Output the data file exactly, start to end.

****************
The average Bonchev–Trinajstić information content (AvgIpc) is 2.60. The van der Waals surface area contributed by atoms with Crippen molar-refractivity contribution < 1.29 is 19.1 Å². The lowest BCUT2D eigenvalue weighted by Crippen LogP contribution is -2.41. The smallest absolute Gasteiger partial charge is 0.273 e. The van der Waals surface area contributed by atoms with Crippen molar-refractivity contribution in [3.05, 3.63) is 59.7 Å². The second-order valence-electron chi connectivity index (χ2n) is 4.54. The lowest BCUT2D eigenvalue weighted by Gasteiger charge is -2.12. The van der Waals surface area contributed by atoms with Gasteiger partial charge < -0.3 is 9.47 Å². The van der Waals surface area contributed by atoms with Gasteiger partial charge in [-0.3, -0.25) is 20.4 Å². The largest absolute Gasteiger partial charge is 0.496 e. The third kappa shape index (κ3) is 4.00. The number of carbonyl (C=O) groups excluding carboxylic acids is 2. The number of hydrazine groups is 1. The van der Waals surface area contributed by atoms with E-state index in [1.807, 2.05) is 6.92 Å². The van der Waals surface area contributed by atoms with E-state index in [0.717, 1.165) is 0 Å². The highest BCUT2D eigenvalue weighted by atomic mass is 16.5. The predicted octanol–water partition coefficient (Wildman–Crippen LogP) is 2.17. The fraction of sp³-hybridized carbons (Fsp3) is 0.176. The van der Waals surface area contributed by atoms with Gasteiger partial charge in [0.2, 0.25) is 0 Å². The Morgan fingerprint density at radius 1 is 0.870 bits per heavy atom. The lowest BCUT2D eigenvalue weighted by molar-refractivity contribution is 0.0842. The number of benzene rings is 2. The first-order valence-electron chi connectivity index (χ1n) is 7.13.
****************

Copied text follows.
The average Bonchev–Trinajstić information content (AvgIpc) is 2.60. The van der Waals surface area contributed by atoms with Crippen molar-refractivity contribution < 1.29 is 19.1 Å². The lowest BCUT2D eigenvalue weighted by Crippen LogP contribution is -2.41. The smallest absolute Gasteiger partial charge is 0.273 e. The van der Waals surface area contributed by atoms with Crippen molar-refractivity contribution in [3.05, 3.63) is 59.7 Å². The second-order valence-electron chi connectivity index (χ2n) is 4.54. The lowest BCUT2D eigenvalue weighted by Gasteiger charge is -2.12. The van der Waals surface area contributed by atoms with Gasteiger partial charge < -0.3 is 9.47 Å². The van der Waals surface area contributed by atoms with Gasteiger partial charge in [-0.3, -0.25) is 20.4 Å². The largest absolute Gasteiger partial charge is 0.496 e. The third kappa shape index (κ3) is 4.00. The number of carbonyl (C=O) groups excluding carboxylic acids is 2. The number of hydrazine groups is 1. The van der Waals surface area contributed by atoms with E-state index in [1.807, 2.05) is 6.92 Å². The van der Waals surface area contributed by atoms with E-state index in [0.717, 1.165) is 0 Å². The highest BCUT2D eigenvalue weighted by atomic mass is 16.5. The predicted octanol–water partition coefficient (Wildman–Crippen LogP) is 2.17. The fraction of sp³-hybridized carbons (Fsp3) is 0.176. The van der Waals surface area contributed by atoms with Gasteiger partial charge in [0.2, 0.25) is 0 Å². The Morgan fingerprint density at radius 1 is 0.870 bits per heavy atom. The lowest BCUT2D eigenvalue weighted by molar-refractivity contribution is 0.0842. The number of benzene rings is 2. The first-order valence-electron chi connectivity index (χ1n) is 7.13.